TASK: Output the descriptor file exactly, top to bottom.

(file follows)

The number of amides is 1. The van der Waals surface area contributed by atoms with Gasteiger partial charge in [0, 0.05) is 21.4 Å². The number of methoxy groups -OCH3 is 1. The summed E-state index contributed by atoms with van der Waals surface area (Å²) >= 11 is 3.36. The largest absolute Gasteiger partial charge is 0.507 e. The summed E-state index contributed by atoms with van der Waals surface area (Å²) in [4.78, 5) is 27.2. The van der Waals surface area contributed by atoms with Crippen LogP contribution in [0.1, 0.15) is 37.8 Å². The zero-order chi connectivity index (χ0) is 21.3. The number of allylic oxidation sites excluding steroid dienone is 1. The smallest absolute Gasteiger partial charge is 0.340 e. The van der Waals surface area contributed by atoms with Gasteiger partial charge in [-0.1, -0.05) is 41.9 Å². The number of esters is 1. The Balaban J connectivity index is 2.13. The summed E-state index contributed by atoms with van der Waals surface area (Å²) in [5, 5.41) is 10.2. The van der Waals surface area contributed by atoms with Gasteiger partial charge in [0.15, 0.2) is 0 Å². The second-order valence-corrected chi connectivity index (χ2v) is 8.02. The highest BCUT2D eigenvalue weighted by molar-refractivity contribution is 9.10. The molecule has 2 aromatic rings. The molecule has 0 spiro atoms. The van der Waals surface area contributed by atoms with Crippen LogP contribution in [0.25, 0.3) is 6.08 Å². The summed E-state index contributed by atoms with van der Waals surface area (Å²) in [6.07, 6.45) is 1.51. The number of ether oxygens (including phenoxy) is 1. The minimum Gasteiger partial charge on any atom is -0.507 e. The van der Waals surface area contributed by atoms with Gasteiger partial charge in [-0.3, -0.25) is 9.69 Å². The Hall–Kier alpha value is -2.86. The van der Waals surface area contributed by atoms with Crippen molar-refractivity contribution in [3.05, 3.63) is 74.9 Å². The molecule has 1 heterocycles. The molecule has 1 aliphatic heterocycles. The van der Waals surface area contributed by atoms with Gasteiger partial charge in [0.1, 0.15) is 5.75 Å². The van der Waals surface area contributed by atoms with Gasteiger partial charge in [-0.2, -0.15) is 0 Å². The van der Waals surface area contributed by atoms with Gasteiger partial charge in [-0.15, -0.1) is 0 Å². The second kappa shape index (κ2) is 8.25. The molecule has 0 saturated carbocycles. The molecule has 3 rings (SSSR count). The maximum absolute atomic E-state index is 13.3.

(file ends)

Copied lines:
The number of amides is 1. The van der Waals surface area contributed by atoms with Gasteiger partial charge in [0, 0.05) is 21.4 Å². The number of methoxy groups -OCH3 is 1. The summed E-state index contributed by atoms with van der Waals surface area (Å²) >= 11 is 3.36. The largest absolute Gasteiger partial charge is 0.507 e. The summed E-state index contributed by atoms with van der Waals surface area (Å²) in [4.78, 5) is 27.2. The van der Waals surface area contributed by atoms with Crippen LogP contribution in [0.1, 0.15) is 37.8 Å². The zero-order chi connectivity index (χ0) is 21.3. The number of allylic oxidation sites excluding steroid dienone is 1. The smallest absolute Gasteiger partial charge is 0.340 e. The van der Waals surface area contributed by atoms with Gasteiger partial charge in [-0.1, -0.05) is 41.9 Å². The number of esters is 1. The Balaban J connectivity index is 2.13. The summed E-state index contributed by atoms with van der Waals surface area (Å²) in [5, 5.41) is 10.2. The van der Waals surface area contributed by atoms with Gasteiger partial charge in [0.15, 0.2) is 0 Å². The second-order valence-corrected chi connectivity index (χ2v) is 8.02. The highest BCUT2D eigenvalue weighted by molar-refractivity contribution is 9.10. The molecule has 2 aromatic rings. The molecule has 0 spiro atoms. The van der Waals surface area contributed by atoms with Crippen LogP contribution in [0.25, 0.3) is 6.08 Å². The summed E-state index contributed by atoms with van der Waals surface area (Å²) in [6.07, 6.45) is 1.51. The number of ether oxygens (including phenoxy) is 1. The minimum Gasteiger partial charge on any atom is -0.507 e. The van der Waals surface area contributed by atoms with Gasteiger partial charge in [-0.3, -0.25) is 9.69 Å². The Hall–Kier alpha value is -2.86. The van der Waals surface area contributed by atoms with Crippen molar-refractivity contribution in [3.05, 3.63) is 74.9 Å². The molecule has 1 heterocycles. The molecule has 1 aliphatic heterocycles. The van der Waals surface area contributed by atoms with Gasteiger partial charge in [0.1, 0.15) is 5.75 Å². The van der Waals surface area contributed by atoms with Gasteiger partial charge in [-0.2, -0.15) is 0 Å². The van der Waals surface area contributed by atoms with Gasteiger partial charge in [-0.15, -0.1) is 0 Å². The second kappa shape index (κ2) is 8.25. The molecule has 0 saturated carbocycles. The molecule has 3 rings (SSSR count). The maximum absolute atomic E-state index is 13.3.